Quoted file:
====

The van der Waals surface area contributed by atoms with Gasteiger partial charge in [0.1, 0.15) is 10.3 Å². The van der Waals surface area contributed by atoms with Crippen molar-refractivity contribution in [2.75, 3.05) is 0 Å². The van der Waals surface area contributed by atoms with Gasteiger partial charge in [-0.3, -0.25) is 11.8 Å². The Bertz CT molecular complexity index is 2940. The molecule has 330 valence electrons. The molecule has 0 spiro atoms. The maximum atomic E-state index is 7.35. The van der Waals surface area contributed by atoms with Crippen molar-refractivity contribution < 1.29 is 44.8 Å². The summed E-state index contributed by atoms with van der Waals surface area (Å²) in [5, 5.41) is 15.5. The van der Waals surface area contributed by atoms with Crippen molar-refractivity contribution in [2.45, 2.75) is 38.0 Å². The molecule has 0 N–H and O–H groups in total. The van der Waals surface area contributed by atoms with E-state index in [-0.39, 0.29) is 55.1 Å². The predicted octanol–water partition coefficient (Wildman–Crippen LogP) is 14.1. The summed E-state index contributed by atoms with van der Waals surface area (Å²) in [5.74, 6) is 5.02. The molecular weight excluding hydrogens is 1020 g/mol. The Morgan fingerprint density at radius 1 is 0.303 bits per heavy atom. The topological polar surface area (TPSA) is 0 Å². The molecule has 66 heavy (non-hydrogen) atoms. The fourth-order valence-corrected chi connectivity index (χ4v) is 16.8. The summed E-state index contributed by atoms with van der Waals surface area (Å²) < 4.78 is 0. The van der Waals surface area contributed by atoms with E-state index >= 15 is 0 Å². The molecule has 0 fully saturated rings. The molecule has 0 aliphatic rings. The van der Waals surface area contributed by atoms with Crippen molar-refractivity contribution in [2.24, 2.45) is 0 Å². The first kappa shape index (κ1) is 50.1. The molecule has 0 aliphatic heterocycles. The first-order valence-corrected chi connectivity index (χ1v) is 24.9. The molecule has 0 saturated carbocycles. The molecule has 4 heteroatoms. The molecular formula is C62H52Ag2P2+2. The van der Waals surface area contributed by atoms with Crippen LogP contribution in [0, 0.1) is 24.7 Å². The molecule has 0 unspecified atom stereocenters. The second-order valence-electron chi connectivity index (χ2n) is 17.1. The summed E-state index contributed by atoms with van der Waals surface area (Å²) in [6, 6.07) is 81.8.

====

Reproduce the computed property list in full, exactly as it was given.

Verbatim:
The van der Waals surface area contributed by atoms with Gasteiger partial charge in [0.1, 0.15) is 10.3 Å². The van der Waals surface area contributed by atoms with Crippen molar-refractivity contribution in [2.75, 3.05) is 0 Å². The van der Waals surface area contributed by atoms with Gasteiger partial charge in [-0.3, -0.25) is 11.8 Å². The Bertz CT molecular complexity index is 2940. The molecule has 330 valence electrons. The molecule has 0 spiro atoms. The maximum atomic E-state index is 7.35. The van der Waals surface area contributed by atoms with Crippen molar-refractivity contribution < 1.29 is 44.8 Å². The summed E-state index contributed by atoms with van der Waals surface area (Å²) in [5, 5.41) is 15.5. The van der Waals surface area contributed by atoms with Crippen molar-refractivity contribution in [2.45, 2.75) is 38.0 Å². The molecule has 0 N–H and O–H groups in total. The van der Waals surface area contributed by atoms with E-state index in [-0.39, 0.29) is 55.1 Å². The predicted octanol–water partition coefficient (Wildman–Crippen LogP) is 14.1. The summed E-state index contributed by atoms with van der Waals surface area (Å²) in [5.74, 6) is 5.02. The molecular weight excluding hydrogens is 1020 g/mol. The Morgan fingerprint density at radius 1 is 0.303 bits per heavy atom. The topological polar surface area (TPSA) is 0 Å². The molecule has 66 heavy (non-hydrogen) atoms. The fourth-order valence-corrected chi connectivity index (χ4v) is 16.8. The summed E-state index contributed by atoms with van der Waals surface area (Å²) < 4.78 is 0. The van der Waals surface area contributed by atoms with E-state index >= 15 is 0 Å². The molecule has 0 fully saturated rings. The molecule has 0 aliphatic rings. The van der Waals surface area contributed by atoms with Crippen molar-refractivity contribution in [2.24, 2.45) is 0 Å². The first kappa shape index (κ1) is 50.1. The molecule has 0 aliphatic heterocycles. The first-order valence-corrected chi connectivity index (χ1v) is 24.9. The molecule has 0 saturated carbocycles. The molecule has 4 heteroatoms. The molecular formula is C62H52Ag2P2+2. The van der Waals surface area contributed by atoms with Crippen LogP contribution in [0, 0.1) is 24.7 Å². The molecule has 0 unspecified atom stereocenters. The second-order valence-electron chi connectivity index (χ2n) is 17.1. The summed E-state index contributed by atoms with van der Waals surface area (Å²) in [6, 6.07) is 81.8.